Legacy in the Dust not only offers its viewers rare glimpses into worlds which may have all but vanished at least in terms of its active club spaces, but in doing so, it also demonstrates that what took place in those particular spaces in relation to its cultures and the music being played there still resonates not only in society and popular culture today, but in countless memories as well.

Q & A



Newton Dunbar, Former four Aces Security Man and Winstan Whitter

A Q & A following the film featured its creator, Winstan Whitter, whom, it emerged, had been a child of ‘about eight’ when his father was the caterer of The Four Aces Club, along with one of the club’s originators, Newton Dunbar, and one of his associates from the club whose name I unfortunately didn’t catch. The latter, who had been involved with the club’s security, disagreed with Dunbar when the former club owner stated that one of the reasons why a club such as The Four Aces couldn’t exist in London today is because ‘people were friendlier then and there weren’t as many fights,’ though the security man didn’t dispute the fact that, as security for The Four Aces he had been like a ‘one man army.’

Whitter has been working on Legacy in the Dust in conjunction with Newton Dunbar since 1997 and this screening of it was the seventh, the final one of seven being held at Chelsea College of Art, though it has already been screened at both the I.C.A. on the Mall and the B.F.I. on the Southbank. The filmmaker’s older brother had worked as a bouncer on the door of the Four Aces Club and Whitter had himself attended the club itself during its rave period as the Labrynth.

Newton Dunbar that ‘after 35 years, he was just glad that he could walk out the door’ of the Four Aces Club, though he also commented that he hadn’t walked through the doors of the club for over eleven years, though, he concluded with, ‘I hope you approve of what you’ve seen,’ which met with enthusiastic applause. ‘Something will happen, Dubar then stated confidently in relation to the film, ‘to make what is necessary for this to continue.’ In answer to that, Whitter stated that he has plans to bring the film to schools and colleges next year,’ though he’d told us that he’s ‘given up on commercial distribution’, though he is currently working towards gaining independent distribution for the film. During the course of compiling the political angles relating to the maintaining and potential salvaging of the heritage related to the Four Aces Club and Labrynth Whitter has, apparently garnered so much excess footage, that he’s actually in the process of turning some of it into another film with the working title, ‘Save Our Heritage.’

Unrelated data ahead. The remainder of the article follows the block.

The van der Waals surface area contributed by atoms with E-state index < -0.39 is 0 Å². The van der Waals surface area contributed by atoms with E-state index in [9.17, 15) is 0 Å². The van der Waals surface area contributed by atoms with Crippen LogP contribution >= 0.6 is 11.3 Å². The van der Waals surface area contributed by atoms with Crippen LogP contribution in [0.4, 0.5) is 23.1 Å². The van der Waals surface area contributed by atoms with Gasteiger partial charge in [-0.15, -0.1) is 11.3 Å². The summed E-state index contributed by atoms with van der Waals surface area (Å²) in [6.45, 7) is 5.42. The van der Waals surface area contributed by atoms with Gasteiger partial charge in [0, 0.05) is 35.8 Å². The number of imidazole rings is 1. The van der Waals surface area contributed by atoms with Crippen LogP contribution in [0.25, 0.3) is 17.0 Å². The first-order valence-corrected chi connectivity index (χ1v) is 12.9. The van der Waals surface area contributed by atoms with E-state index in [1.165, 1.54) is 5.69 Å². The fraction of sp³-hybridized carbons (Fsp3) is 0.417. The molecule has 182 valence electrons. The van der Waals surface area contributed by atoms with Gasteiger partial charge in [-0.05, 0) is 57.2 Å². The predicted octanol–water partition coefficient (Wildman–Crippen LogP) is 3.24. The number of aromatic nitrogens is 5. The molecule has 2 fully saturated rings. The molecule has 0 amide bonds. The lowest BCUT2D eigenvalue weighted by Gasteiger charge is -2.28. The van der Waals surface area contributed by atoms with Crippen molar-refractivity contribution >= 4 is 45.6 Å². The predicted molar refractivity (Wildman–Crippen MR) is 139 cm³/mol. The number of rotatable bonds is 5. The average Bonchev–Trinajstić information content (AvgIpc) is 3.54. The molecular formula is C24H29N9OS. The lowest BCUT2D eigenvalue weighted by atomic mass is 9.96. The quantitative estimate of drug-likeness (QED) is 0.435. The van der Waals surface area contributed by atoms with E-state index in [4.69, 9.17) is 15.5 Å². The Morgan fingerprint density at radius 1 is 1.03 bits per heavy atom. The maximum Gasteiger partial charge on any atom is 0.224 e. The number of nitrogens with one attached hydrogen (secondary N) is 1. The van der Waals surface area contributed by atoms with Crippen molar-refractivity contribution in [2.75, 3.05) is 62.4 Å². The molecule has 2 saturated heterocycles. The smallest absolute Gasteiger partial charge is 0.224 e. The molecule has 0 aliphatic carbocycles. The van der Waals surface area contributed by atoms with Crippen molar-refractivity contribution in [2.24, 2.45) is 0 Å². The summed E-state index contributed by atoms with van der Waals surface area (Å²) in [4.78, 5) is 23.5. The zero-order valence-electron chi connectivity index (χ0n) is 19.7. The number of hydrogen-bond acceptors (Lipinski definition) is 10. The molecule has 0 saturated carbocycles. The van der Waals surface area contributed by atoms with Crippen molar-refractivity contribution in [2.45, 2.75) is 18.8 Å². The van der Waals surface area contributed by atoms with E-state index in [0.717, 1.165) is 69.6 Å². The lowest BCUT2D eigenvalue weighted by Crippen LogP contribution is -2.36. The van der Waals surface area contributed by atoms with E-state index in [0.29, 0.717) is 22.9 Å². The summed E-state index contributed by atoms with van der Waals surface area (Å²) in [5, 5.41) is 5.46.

This memorable evening was rounded off by the performance of Dub poet El Crises, who, apart from a lone musician on African drum, who generated an infectious beat for him at times, made his own sounds to accompany his stirring words, which were spoken with a rare rhythmic delivery, demonstrating his philosophy that the power of the spoken word should not be underestimated. Ska/Rocksteady band Freetown closed the evening with a lively set of both self composed and favourite songs of their favoured genres, which, rather sadly, only the most lubricated among us seemed secure enough to dance to. But, as El Crises commented from the stage, ‘This is not the Four Aces Club,’ nor is anywhere else, for that matter. This very special evening was the first in a series of Winter Spice events to be housed in Marie Lloyd Bar at the Hackney Empire though I’m sure it will be the most singularly important one, thanks to Winstan Whitter’s enlightening film Legacy in the Dust.

Winter Spice at Hackney Empire
Price(s): £10. Concs: £2 off. Friends: £3 off. CAN: £2.50 off.

Marie Lloyd Bar – Hackney Empire
291 Mare Street, London E8 1EJ
Box Office: +44 (0)20 8985 2424




*About OPEN Dalston

OPEN is the trading name for Organisation for Promotion of Environmental Needs Limited, a not for profit membership company limited by guarantee. OPEN's objects are to promote excellence in the quality of the built environment, the provision of transportation and the provision of amenities, and to ensure that changes to these have proper regard to the needs of residents and businesses and the maintenance of a sustainable residential and business community. For more information please email